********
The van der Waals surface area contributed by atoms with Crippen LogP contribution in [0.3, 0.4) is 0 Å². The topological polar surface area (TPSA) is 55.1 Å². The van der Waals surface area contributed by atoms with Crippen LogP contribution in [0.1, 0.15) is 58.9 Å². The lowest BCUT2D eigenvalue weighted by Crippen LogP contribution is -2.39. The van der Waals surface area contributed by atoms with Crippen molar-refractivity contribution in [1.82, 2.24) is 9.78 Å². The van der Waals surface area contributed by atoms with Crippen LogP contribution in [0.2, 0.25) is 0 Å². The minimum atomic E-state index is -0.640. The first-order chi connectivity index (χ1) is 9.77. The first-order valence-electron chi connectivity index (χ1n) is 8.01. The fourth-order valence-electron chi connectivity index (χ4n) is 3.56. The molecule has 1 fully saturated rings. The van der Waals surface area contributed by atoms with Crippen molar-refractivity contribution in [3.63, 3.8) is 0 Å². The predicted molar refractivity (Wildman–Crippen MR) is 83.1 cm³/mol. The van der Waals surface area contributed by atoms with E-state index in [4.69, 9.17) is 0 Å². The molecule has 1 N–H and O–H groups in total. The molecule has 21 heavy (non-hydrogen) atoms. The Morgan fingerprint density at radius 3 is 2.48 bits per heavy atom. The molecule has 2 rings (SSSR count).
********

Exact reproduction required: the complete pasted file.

The van der Waals surface area contributed by atoms with Crippen LogP contribution in [0.3, 0.4) is 0 Å². The topological polar surface area (TPSA) is 55.1 Å². The van der Waals surface area contributed by atoms with Crippen LogP contribution in [0.1, 0.15) is 58.9 Å². The lowest BCUT2D eigenvalue weighted by Crippen LogP contribution is -2.39. The van der Waals surface area contributed by atoms with Crippen molar-refractivity contribution in [1.82, 2.24) is 9.78 Å². The van der Waals surface area contributed by atoms with Crippen LogP contribution in [0.2, 0.25) is 0 Å². The minimum atomic E-state index is -0.640. The first-order chi connectivity index (χ1) is 9.77. The first-order valence-electron chi connectivity index (χ1n) is 8.01. The fourth-order valence-electron chi connectivity index (χ4n) is 3.56. The molecule has 1 fully saturated rings. The van der Waals surface area contributed by atoms with Crippen molar-refractivity contribution in [3.63, 3.8) is 0 Å². The predicted molar refractivity (Wildman–Crippen MR) is 83.1 cm³/mol. The van der Waals surface area contributed by atoms with E-state index in [4.69, 9.17) is 0 Å². The molecule has 1 N–H and O–H groups in total. The molecule has 21 heavy (non-hydrogen) atoms. The Morgan fingerprint density at radius 3 is 2.48 bits per heavy atom. The molecule has 2 rings (SSSR count).